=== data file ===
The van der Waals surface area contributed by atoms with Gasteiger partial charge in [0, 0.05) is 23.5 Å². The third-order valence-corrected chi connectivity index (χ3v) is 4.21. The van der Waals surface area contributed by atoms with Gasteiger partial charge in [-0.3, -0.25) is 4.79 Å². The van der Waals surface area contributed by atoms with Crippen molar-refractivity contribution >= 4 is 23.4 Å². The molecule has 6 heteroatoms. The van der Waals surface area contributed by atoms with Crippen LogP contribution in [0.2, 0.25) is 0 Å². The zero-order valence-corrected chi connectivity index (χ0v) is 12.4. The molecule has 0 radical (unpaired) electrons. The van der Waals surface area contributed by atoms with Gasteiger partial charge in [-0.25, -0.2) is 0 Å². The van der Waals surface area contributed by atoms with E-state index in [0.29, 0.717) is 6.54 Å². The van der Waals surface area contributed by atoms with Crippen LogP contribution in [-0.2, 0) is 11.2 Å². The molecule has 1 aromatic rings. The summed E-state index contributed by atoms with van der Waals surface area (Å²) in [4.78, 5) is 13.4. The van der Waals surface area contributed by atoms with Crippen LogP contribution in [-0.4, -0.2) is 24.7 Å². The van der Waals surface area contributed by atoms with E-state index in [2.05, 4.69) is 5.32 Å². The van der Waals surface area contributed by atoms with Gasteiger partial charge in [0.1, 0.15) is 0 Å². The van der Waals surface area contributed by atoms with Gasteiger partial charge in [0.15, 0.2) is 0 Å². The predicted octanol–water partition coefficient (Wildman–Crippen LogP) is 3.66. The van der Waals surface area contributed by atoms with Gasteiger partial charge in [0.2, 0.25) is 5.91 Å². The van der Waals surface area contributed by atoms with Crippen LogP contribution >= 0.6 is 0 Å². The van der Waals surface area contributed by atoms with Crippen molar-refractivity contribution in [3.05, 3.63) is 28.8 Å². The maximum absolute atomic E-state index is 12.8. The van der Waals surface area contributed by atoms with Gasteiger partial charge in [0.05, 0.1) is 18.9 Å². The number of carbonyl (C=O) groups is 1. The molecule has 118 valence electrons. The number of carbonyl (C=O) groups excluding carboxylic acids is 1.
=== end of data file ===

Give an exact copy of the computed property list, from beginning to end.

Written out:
The van der Waals surface area contributed by atoms with Gasteiger partial charge in [0, 0.05) is 23.5 Å². The third-order valence-corrected chi connectivity index (χ3v) is 4.21. The van der Waals surface area contributed by atoms with Gasteiger partial charge in [-0.3, -0.25) is 4.79 Å². The van der Waals surface area contributed by atoms with Crippen molar-refractivity contribution >= 4 is 23.4 Å². The molecule has 6 heteroatoms. The van der Waals surface area contributed by atoms with Crippen LogP contribution in [0.2, 0.25) is 0 Å². The zero-order valence-corrected chi connectivity index (χ0v) is 12.4. The molecule has 0 radical (unpaired) electrons. The van der Waals surface area contributed by atoms with Gasteiger partial charge in [-0.25, -0.2) is 0 Å². The van der Waals surface area contributed by atoms with E-state index in [0.29, 0.717) is 6.54 Å². The van der Waals surface area contributed by atoms with Crippen LogP contribution in [-0.2, 0) is 11.2 Å². The molecule has 1 aromatic rings. The summed E-state index contributed by atoms with van der Waals surface area (Å²) in [4.78, 5) is 13.4. The van der Waals surface area contributed by atoms with Crippen LogP contribution in [-0.4, -0.2) is 24.7 Å². The van der Waals surface area contributed by atoms with E-state index in [2.05, 4.69) is 5.32 Å². The van der Waals surface area contributed by atoms with Gasteiger partial charge in [0.1, 0.15) is 0 Å². The van der Waals surface area contributed by atoms with Gasteiger partial charge in [0.15, 0.2) is 0 Å². The predicted octanol–water partition coefficient (Wildman–Crippen LogP) is 3.66. The van der Waals surface area contributed by atoms with Gasteiger partial charge in [0.2, 0.25) is 5.91 Å². The van der Waals surface area contributed by atoms with Crippen LogP contribution >= 0.6 is 0 Å². The van der Waals surface area contributed by atoms with Crippen molar-refractivity contribution in [3.05, 3.63) is 28.8 Å². The maximum absolute atomic E-state index is 12.8. The van der Waals surface area contributed by atoms with Gasteiger partial charge in [0.05, 0.1) is 18.9 Å². The number of carbonyl (C=O) groups is 1. The molecule has 118 valence electrons. The number of carbonyl (C=O) groups excluding carboxylic acids is 1.